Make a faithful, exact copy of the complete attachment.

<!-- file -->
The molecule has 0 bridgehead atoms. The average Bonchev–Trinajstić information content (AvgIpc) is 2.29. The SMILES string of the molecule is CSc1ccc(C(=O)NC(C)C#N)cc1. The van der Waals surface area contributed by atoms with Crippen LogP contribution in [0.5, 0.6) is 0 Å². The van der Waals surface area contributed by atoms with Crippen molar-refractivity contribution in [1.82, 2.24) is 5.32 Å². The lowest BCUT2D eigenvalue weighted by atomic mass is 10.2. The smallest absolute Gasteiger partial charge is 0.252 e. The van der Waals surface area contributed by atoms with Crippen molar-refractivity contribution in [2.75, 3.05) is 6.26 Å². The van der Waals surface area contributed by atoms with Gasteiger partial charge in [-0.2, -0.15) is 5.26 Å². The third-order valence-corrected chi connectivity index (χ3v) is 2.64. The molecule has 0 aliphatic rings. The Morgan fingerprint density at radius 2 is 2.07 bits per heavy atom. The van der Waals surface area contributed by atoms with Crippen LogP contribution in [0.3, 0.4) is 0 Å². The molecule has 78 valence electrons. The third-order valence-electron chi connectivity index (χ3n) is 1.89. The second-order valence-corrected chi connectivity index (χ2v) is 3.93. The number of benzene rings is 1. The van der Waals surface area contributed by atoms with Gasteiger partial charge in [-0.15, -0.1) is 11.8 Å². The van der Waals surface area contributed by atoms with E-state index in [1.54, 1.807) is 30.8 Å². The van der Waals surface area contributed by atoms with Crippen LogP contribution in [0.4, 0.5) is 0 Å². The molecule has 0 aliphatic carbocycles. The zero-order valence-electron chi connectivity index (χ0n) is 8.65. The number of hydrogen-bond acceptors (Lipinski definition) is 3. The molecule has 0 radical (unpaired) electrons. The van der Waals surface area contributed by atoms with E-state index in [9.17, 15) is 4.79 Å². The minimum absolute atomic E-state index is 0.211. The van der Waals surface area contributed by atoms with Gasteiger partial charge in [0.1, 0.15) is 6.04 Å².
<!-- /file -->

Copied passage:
The molecule has 0 bridgehead atoms. The average Bonchev–Trinajstić information content (AvgIpc) is 2.29. The SMILES string of the molecule is CSc1ccc(C(=O)NC(C)C#N)cc1. The van der Waals surface area contributed by atoms with Crippen LogP contribution in [0.5, 0.6) is 0 Å². The van der Waals surface area contributed by atoms with Crippen molar-refractivity contribution in [1.82, 2.24) is 5.32 Å². The lowest BCUT2D eigenvalue weighted by atomic mass is 10.2. The smallest absolute Gasteiger partial charge is 0.252 e. The van der Waals surface area contributed by atoms with Crippen molar-refractivity contribution in [2.75, 3.05) is 6.26 Å². The van der Waals surface area contributed by atoms with Gasteiger partial charge in [-0.2, -0.15) is 5.26 Å². The third-order valence-corrected chi connectivity index (χ3v) is 2.64. The molecule has 0 aliphatic rings. The Morgan fingerprint density at radius 2 is 2.07 bits per heavy atom. The van der Waals surface area contributed by atoms with Crippen LogP contribution in [0.3, 0.4) is 0 Å². The molecule has 78 valence electrons. The third-order valence-electron chi connectivity index (χ3n) is 1.89. The second-order valence-corrected chi connectivity index (χ2v) is 3.93. The number of benzene rings is 1. The van der Waals surface area contributed by atoms with Gasteiger partial charge in [-0.15, -0.1) is 11.8 Å². The van der Waals surface area contributed by atoms with E-state index in [1.54, 1.807) is 30.8 Å². The van der Waals surface area contributed by atoms with Crippen LogP contribution in [0.4, 0.5) is 0 Å². The molecule has 0 aliphatic carbocycles. The zero-order valence-electron chi connectivity index (χ0n) is 8.65. The number of hydrogen-bond acceptors (Lipinski definition) is 3. The molecule has 0 radical (unpaired) electrons. The van der Waals surface area contributed by atoms with E-state index in [9.17, 15) is 4.79 Å². The minimum absolute atomic E-state index is 0.211. The van der Waals surface area contributed by atoms with Gasteiger partial charge in [0.1, 0.15) is 6.04 Å².